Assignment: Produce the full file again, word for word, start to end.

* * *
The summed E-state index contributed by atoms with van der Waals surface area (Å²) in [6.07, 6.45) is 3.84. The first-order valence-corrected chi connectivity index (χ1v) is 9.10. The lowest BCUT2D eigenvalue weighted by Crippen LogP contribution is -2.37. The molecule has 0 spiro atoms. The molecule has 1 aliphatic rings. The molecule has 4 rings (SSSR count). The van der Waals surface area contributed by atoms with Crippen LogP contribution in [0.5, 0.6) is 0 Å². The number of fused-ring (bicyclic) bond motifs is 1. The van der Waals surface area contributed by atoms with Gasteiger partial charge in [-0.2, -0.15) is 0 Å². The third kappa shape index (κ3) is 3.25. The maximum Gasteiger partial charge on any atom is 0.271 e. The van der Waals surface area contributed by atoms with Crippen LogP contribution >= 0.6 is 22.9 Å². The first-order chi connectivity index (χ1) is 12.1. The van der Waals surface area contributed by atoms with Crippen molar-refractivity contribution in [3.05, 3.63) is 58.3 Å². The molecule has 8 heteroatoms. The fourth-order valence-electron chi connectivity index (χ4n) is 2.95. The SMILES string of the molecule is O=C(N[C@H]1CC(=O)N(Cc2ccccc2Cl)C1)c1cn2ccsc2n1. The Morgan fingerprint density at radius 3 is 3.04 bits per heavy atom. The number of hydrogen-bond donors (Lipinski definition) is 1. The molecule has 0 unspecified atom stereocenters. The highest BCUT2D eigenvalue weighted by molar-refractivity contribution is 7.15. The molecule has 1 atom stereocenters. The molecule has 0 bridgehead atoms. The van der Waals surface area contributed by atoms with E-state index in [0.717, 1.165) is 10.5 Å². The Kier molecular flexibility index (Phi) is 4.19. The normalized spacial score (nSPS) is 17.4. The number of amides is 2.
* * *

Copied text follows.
The summed E-state index contributed by atoms with van der Waals surface area (Å²) in [6.07, 6.45) is 3.84. The first-order valence-corrected chi connectivity index (χ1v) is 9.10. The lowest BCUT2D eigenvalue weighted by Crippen LogP contribution is -2.37. The molecule has 0 spiro atoms. The molecule has 1 aliphatic rings. The molecule has 4 rings (SSSR count). The van der Waals surface area contributed by atoms with Crippen LogP contribution in [0.5, 0.6) is 0 Å². The number of fused-ring (bicyclic) bond motifs is 1. The van der Waals surface area contributed by atoms with Gasteiger partial charge in [-0.2, -0.15) is 0 Å². The third kappa shape index (κ3) is 3.25. The maximum Gasteiger partial charge on any atom is 0.271 e. The van der Waals surface area contributed by atoms with Crippen LogP contribution >= 0.6 is 22.9 Å². The first-order chi connectivity index (χ1) is 12.1. The van der Waals surface area contributed by atoms with Crippen molar-refractivity contribution in [3.05, 3.63) is 58.3 Å². The molecule has 8 heteroatoms. The fourth-order valence-electron chi connectivity index (χ4n) is 2.95. The SMILES string of the molecule is O=C(N[C@H]1CC(=O)N(Cc2ccccc2Cl)C1)c1cn2ccsc2n1. The Morgan fingerprint density at radius 3 is 3.04 bits per heavy atom. The number of hydrogen-bond donors (Lipinski definition) is 1. The molecule has 0 unspecified atom stereocenters. The highest BCUT2D eigenvalue weighted by molar-refractivity contribution is 7.15. The molecule has 1 atom stereocenters. The molecule has 0 bridgehead atoms. The van der Waals surface area contributed by atoms with E-state index in [0.717, 1.165) is 10.5 Å². The Kier molecular flexibility index (Phi) is 4.19. The normalized spacial score (nSPS) is 17.4. The number of amides is 2.